This week I visited Arundells, a beautiful house opposite Salisbury Cathedral which the late Sir Edward Heath left to a trust so that it could be open to the public.
The former Prime Minister will be remembered for many things, but a key event of his premiership was Britain joining what was then the European Economic Community in 1973, a decision endorsed in a referendum two years later.
What began in the 1950s as the European Coal and Steel Community, with six members, has now become a European Union of 27 nations. Of these, 17 have adopted the single currency, the euro.
When the euro was being formed over a decade ago, I led the national campaign which successfully argued that Britain should not join. We believed that membership would damage our economy, removing crucial flexibility through the ability to set our own monetary policy. Events have proved us right.
At the time, British politicians who wanted to give up our currency claimed that it would not necessitate greater economic integration with other euro countries. But as I pointed out, there has never been a successful currency union in history without the economic and political union to back it up.
Today we see huge pressure on the economies of Portugal, Ireland and Greece, necessitating a massive commitment of billions of euros by Eurozone countries in order to keep the single currency intact.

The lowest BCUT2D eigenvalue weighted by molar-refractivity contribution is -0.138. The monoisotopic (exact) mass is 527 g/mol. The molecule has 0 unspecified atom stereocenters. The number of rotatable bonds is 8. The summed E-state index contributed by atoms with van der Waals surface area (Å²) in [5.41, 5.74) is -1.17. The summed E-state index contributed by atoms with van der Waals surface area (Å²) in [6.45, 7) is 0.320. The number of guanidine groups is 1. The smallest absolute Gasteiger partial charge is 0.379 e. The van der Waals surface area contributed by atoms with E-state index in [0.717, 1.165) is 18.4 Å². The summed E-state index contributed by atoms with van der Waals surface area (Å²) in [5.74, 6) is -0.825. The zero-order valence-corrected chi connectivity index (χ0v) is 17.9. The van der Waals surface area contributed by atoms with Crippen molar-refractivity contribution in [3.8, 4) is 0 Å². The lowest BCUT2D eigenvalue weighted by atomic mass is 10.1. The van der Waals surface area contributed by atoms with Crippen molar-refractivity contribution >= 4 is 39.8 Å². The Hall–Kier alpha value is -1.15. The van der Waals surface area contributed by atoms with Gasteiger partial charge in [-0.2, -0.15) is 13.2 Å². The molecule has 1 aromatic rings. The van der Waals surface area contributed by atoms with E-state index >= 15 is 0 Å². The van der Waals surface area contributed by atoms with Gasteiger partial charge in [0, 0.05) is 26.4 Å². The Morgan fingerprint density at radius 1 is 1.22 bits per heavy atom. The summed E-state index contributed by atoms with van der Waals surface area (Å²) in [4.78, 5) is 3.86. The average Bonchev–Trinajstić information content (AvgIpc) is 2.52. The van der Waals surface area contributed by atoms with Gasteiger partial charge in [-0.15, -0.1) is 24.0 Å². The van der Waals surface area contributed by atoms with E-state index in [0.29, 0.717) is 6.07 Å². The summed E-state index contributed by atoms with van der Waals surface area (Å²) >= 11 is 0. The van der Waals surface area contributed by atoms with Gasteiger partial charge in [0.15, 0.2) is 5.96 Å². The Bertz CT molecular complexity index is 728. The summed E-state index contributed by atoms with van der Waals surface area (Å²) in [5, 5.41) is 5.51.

Fortunately Britain is not footing the latest bill, but there is growing resistance from taxpayers in recession-hit EU countries at having to do so, while public support for joining the euro in countries like the Czech Republic has collapsed.
There is little doubt that the expansion of the Eurozone's bail-out fund is another step on the road to further fiscal integration. As the Chancellor of the Exchequer argued last week, this is "the inexorable economic logic of a single currency."
Some European politicians, such as the former Prime Minister of Spain, José María Aznar, argue against a European finance ministry or tighter fiscal union which would lead to the "undesirable political division of Europe". They believe that the single currency can still succeed through budgetary discipline and reform to liberalise Europe's economies.
But for many of Europe's leaders, deeper integration is now more urgent to ensure the euro's long term survival. Stefan Collignon, a German professor of economic policy, said last week: "The solution is to advance towards political union with the establishment of real European economic government."
Werner Hoyer, Germany's Europe Minister, called for "more Europe, not less", with "further steps towards integration and political union."
It is not in Britain's interests for the euro to collapse. The economic impact on our economy, as we struggle to regain growth, would be extremely damaging.
Nor do I argue that we should turn our backs on membership of the wider European Union and the single market which is so beneficial to business.
But if a euro core emerges, where nations cede control not just of interest rates but key elements of economic policy and taxation, too, I do not believe that the British public would accept being a part of it.